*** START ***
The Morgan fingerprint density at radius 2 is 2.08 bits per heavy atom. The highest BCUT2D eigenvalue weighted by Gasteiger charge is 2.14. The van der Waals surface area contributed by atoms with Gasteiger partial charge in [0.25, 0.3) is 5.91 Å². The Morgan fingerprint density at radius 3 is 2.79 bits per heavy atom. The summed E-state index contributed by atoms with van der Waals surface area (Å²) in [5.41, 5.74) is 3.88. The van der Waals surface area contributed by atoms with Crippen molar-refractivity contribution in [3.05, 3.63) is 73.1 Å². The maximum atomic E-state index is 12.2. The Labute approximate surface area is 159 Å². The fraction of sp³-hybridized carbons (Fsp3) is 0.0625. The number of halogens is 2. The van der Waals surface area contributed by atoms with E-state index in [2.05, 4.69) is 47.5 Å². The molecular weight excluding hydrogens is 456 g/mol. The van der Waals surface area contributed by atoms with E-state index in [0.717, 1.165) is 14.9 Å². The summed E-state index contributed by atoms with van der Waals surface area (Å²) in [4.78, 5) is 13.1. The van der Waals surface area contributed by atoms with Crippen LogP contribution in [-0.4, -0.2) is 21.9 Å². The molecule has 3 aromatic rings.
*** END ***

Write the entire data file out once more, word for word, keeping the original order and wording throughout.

The Morgan fingerprint density at radius 2 is 2.08 bits per heavy atom. The highest BCUT2D eigenvalue weighted by Gasteiger charge is 2.14. The van der Waals surface area contributed by atoms with Gasteiger partial charge in [0.25, 0.3) is 5.91 Å². The Morgan fingerprint density at radius 3 is 2.79 bits per heavy atom. The summed E-state index contributed by atoms with van der Waals surface area (Å²) in [5.41, 5.74) is 3.88. The van der Waals surface area contributed by atoms with Crippen molar-refractivity contribution in [3.05, 3.63) is 73.1 Å². The maximum atomic E-state index is 12.2. The Labute approximate surface area is 159 Å². The fraction of sp³-hybridized carbons (Fsp3) is 0.0625. The number of halogens is 2. The van der Waals surface area contributed by atoms with E-state index in [2.05, 4.69) is 47.5 Å². The molecular weight excluding hydrogens is 456 g/mol. The van der Waals surface area contributed by atoms with E-state index in [0.717, 1.165) is 14.9 Å². The summed E-state index contributed by atoms with van der Waals surface area (Å²) in [4.78, 5) is 13.1. The van der Waals surface area contributed by atoms with Crippen LogP contribution in [-0.4, -0.2) is 21.9 Å². The molecule has 3 aromatic rings.